I lay my head against the faded cloth of the seat and close my eyes, hoping to get a little sleep on the train ride home. The sawdust, a fine brown layer on my skin and clothes, irritates me; I scratch my arms lazily and try to sleep again. I'm sure the passengers around me can smell the sweat of a full day's work. I shrug to myself; how do they expect me to smell after working eight hours in a theater that feels like a furnace? I'm sure that if I'd sat in a comfortable, cool room all day, I'd smell pretty sweet too. But I don't envy them one bit. They can keep their silly air conditioning; I have something better--the best job in the world.
It's astonishing how much a person can learn in just three days. I laugh to myself, remembering my first day working for the Philadelphia Shakespeare Festival...
I freeze, balanced on my toes, crouching with hammer and crowbar in either hand. My heart pounds. Sweat rolls down my dust-caked cheeks. I settle back down onto my knees and start to pry up the stage flooring again. I pray that I misheard the request. As I swing the crowbar back behind me, the voice halts my arm. "Becca," it said, "would you mind unscrewing these bridges for me?" Yes, I think. Yes, I would mind very much. However, entirely of their own accord, my back straightens and my fingers pry splinters out of my bruised knees as I stand up. My mind races as I desperately try to think of just one good excuse for why I can't take care of the bridges now. I fail.
I walk across the theater towards Eileen, the technical director. I glance at the guys working around me and wonder if they have any idea that I am about to tarnish the good name of every female techie in the world. Eileen slaps an electric screwdriver into my hand. She walks away, abandoning me to face this wooden monstrosity alone on the battlefield. This is it, I think. They will discover my secret, and these men will never let me forget my ignorance. I can handle running a crew quite easily. The excitement and power of stage-managing thrills me. I love painting sets almost to the point of obsession. But power tools are different. They are evil, scary aliens. I don't want to ask for help.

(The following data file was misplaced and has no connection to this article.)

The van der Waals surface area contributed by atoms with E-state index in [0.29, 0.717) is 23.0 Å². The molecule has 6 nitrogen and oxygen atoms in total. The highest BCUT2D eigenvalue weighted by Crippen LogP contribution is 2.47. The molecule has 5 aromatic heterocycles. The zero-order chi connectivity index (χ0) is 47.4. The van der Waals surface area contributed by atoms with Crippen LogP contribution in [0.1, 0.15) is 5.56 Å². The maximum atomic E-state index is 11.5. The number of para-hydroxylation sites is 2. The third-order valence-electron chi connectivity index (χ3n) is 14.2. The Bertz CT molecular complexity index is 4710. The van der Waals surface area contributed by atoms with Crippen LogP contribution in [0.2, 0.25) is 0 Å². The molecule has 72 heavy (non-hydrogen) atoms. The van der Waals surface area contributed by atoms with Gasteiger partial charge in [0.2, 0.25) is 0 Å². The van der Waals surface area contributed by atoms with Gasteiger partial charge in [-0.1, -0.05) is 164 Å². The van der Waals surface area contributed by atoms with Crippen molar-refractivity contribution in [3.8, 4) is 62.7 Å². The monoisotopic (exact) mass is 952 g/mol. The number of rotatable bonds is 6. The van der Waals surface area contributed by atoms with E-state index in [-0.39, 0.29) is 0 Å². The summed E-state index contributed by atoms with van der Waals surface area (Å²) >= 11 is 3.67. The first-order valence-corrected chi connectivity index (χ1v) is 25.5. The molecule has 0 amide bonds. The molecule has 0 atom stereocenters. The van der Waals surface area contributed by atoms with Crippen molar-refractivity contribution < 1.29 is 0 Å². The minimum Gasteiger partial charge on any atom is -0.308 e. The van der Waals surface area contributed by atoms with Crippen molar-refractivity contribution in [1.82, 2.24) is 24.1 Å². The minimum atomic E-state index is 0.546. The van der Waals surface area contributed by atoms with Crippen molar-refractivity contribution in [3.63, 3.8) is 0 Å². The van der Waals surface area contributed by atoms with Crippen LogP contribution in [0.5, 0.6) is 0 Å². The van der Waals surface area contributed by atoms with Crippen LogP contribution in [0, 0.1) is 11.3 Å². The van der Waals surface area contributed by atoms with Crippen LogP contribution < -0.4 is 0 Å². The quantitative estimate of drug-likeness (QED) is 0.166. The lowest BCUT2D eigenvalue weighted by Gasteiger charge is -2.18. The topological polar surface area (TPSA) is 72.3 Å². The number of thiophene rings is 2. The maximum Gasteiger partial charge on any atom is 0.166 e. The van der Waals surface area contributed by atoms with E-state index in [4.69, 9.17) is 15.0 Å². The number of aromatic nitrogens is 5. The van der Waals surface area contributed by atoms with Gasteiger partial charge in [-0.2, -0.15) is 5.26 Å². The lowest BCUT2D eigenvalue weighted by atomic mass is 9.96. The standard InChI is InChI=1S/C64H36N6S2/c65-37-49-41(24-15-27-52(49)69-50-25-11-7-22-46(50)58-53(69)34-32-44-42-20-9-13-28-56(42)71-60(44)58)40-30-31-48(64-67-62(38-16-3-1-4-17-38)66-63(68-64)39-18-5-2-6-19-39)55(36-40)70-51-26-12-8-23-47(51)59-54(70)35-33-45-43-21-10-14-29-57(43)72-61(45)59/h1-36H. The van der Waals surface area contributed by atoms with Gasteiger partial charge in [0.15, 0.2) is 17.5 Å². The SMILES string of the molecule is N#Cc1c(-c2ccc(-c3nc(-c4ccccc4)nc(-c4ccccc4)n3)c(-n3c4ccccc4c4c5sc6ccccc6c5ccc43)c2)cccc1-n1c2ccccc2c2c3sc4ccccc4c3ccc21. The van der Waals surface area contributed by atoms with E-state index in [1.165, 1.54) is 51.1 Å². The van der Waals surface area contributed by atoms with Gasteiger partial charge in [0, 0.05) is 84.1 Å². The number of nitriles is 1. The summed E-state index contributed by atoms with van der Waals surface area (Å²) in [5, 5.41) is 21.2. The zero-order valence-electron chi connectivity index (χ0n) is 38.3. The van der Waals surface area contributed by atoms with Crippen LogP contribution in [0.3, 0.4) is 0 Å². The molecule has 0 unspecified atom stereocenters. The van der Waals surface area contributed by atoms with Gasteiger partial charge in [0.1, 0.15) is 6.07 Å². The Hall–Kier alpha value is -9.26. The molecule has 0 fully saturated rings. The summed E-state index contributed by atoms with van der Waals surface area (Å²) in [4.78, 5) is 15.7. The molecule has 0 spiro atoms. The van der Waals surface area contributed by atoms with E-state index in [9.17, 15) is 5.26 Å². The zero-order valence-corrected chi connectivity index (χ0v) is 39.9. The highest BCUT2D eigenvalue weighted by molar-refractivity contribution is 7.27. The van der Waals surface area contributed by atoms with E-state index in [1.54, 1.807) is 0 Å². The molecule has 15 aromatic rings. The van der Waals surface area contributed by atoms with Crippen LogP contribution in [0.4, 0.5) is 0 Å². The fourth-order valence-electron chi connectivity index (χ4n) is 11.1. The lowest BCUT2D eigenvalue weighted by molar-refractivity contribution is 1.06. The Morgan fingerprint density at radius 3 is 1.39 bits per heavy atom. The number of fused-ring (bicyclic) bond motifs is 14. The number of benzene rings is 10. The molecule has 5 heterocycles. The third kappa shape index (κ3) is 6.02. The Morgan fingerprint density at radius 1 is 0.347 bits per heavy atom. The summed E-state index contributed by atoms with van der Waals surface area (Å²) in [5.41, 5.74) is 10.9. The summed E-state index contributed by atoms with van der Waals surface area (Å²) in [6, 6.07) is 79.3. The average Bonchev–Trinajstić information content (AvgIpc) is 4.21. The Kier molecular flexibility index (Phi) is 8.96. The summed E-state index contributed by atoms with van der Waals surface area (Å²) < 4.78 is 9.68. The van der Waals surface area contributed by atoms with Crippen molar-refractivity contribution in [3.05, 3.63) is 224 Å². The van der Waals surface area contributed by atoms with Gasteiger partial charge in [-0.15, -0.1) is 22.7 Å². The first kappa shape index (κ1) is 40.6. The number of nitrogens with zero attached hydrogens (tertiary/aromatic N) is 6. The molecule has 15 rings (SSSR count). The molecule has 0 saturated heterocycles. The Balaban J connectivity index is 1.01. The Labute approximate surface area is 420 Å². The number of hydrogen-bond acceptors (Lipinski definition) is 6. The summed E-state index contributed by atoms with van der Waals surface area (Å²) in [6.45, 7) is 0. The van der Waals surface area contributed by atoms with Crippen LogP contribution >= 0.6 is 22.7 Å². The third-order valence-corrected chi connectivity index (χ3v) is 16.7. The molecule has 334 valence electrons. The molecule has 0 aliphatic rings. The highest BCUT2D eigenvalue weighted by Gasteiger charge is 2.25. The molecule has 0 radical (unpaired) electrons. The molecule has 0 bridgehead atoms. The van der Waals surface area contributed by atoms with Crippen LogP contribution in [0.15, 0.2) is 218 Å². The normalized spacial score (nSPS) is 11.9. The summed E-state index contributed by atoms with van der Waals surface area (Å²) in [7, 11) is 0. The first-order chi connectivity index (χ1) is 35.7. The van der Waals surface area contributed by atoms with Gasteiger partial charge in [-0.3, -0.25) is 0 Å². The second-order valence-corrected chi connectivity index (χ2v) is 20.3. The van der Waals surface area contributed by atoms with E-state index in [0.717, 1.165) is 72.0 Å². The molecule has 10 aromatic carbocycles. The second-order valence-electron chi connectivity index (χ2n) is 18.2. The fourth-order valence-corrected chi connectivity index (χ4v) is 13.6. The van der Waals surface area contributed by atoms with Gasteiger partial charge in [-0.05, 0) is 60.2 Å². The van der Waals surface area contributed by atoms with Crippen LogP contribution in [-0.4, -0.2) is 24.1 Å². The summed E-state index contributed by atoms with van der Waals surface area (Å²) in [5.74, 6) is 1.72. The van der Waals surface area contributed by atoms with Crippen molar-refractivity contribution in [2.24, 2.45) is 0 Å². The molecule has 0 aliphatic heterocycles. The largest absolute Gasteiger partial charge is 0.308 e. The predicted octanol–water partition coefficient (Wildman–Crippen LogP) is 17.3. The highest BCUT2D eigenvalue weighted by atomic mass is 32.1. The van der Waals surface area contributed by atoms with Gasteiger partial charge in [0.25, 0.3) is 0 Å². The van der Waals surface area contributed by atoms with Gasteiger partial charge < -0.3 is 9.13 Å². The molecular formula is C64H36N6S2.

I glance around the theater to see if I can just mimic someone else. Everyone is busy with other jobs. Doug is removing a huge panel from behind the set. He stands on the radiator and carries most of the weight of the flat on his chest, leaving his hands free. Show off. Heath took over my job of tearing up the stage and works as if he's possessed by hyperactive demons. He looks like a cartoon; sweat and wood chips fly everywhere around him as he labors in a manic frenzy of energy. Oh Lord. Testosterone. Even Abe, who simply showed up with me at the strike and asked to work, now sits, happily pulling millions of staples from the flooring. Men. So easily entertained. There's no way I can ask these guys for help, and Eileen is nowhere in sight. I am alone in a room full of men, armed only with a screw gun--which I don't know how to use...
The lady in the seat across from me on the train casts worried glances in my direction as I chuckle to myself. I made such a big deal out of something so little. Only my pride prevented me from asking for help right away. I didn't give the guys the credit they deserved. After many frustrated attempts to remove the screws from the bridge, I finally admitted defeat and slunk into Eileen's office. She scolded me gently for not asking for help sooner and graciously showed me how to use the screwdriver. Now, before we start something new or use a new tool, everyone kindly asks if I need instructions. Not only do I learn new skills every time I walk into the theater, but I also work with the funniest, kindest, most intelligent people.
I stretch once more before settling down for my well-deserved nap. I pity the folks who choose air-conditioned cubicles. They don't know what they're missing.